In the Guardian: Britain’s failure to learn hard lessons from the first wave of the coronavirus outbreak is a disaster


Bus in London

The second wave of the Covid-19 disease epidemic is the main concern of the British newspapers published Tuesday, as they dealt with the extent to which Britain has learned the lessons of the first outbreak of the epidemic last spring, and how to prepare for a new wave.

We start with the opinion page in the Guardian newspaper, and an article by William Hanage, professor of the evolution of infectious disease epidemiology at Harvard, discussing the extent to which Britain understands the lessons learned from the first outbreak of the epidemic.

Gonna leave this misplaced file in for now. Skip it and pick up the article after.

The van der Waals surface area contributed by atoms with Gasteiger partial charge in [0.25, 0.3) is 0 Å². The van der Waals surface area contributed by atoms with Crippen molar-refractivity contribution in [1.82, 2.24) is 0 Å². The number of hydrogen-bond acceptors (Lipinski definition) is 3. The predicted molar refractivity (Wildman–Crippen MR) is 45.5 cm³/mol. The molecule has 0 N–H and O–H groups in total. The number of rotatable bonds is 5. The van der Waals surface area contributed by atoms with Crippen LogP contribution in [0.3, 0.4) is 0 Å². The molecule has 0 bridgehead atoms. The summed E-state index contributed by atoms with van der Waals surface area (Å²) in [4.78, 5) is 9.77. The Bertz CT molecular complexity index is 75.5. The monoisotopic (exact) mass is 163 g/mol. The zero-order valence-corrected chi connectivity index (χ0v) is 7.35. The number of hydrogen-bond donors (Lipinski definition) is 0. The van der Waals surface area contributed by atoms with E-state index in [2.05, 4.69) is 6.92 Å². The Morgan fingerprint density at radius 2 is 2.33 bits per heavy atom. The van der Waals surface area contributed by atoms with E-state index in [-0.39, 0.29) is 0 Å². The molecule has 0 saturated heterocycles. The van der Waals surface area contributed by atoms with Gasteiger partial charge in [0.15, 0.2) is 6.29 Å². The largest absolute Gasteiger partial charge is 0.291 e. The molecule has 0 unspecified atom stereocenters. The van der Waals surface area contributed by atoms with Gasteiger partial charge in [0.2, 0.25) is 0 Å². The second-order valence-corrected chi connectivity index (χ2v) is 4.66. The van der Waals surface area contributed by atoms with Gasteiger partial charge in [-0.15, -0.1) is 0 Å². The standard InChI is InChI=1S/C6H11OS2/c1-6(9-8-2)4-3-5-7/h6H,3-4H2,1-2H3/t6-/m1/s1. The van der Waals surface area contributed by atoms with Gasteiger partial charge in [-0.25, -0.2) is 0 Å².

Britain appears to be suffering from forgetfulness or amnesia. He says that since last spring, more than 40,000 people have died, and he finds this tragedy, for all its enormity, should have been an opportunity for learning – assuming governments are prepared to do so.

He says that since the pandemic first broke out in the early part of the year, scientists and governments have learned a lot about the virus, and realized that the best way to fight it is to test, trace and isolate.

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